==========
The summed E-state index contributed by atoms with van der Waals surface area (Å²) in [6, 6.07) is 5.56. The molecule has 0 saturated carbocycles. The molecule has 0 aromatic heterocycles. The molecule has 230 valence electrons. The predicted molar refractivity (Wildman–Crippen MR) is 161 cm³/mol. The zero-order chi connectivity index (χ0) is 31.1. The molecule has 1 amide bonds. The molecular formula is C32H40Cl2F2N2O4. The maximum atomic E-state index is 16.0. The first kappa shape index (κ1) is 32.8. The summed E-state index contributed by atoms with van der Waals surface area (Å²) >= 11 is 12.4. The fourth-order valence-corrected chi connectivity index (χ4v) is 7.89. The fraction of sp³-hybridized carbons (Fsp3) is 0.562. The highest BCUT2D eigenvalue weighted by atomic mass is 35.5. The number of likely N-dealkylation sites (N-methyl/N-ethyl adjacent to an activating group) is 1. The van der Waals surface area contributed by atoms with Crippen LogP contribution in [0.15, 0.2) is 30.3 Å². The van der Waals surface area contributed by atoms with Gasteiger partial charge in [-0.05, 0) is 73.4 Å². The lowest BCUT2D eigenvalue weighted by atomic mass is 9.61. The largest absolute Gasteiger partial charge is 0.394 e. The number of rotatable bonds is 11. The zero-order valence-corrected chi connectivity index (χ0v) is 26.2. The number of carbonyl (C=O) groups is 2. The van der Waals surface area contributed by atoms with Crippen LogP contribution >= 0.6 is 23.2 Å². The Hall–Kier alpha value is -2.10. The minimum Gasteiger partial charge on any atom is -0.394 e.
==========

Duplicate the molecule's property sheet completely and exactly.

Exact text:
The summed E-state index contributed by atoms with van der Waals surface area (Å²) in [6, 6.07) is 5.56. The molecule has 0 saturated carbocycles. The molecule has 0 aromatic heterocycles. The molecule has 230 valence electrons. The predicted molar refractivity (Wildman–Crippen MR) is 161 cm³/mol. The zero-order chi connectivity index (χ0) is 31.1. The molecule has 1 amide bonds. The molecular formula is C32H40Cl2F2N2O4. The maximum atomic E-state index is 16.0. The first kappa shape index (κ1) is 32.8. The summed E-state index contributed by atoms with van der Waals surface area (Å²) >= 11 is 12.4. The fourth-order valence-corrected chi connectivity index (χ4v) is 7.89. The fraction of sp³-hybridized carbons (Fsp3) is 0.562. The highest BCUT2D eigenvalue weighted by atomic mass is 35.5. The number of likely N-dealkylation sites (N-methyl/N-ethyl adjacent to an activating group) is 1. The van der Waals surface area contributed by atoms with Crippen LogP contribution in [0.15, 0.2) is 30.3 Å². The van der Waals surface area contributed by atoms with Gasteiger partial charge in [-0.05, 0) is 73.4 Å². The lowest BCUT2D eigenvalue weighted by atomic mass is 9.61. The largest absolute Gasteiger partial charge is 0.394 e. The number of rotatable bonds is 11. The zero-order valence-corrected chi connectivity index (χ0v) is 26.2. The number of carbonyl (C=O) groups is 2. The van der Waals surface area contributed by atoms with Crippen LogP contribution >= 0.6 is 23.2 Å². The Hall–Kier alpha value is -2.10. The minimum Gasteiger partial charge on any atom is -0.394 e.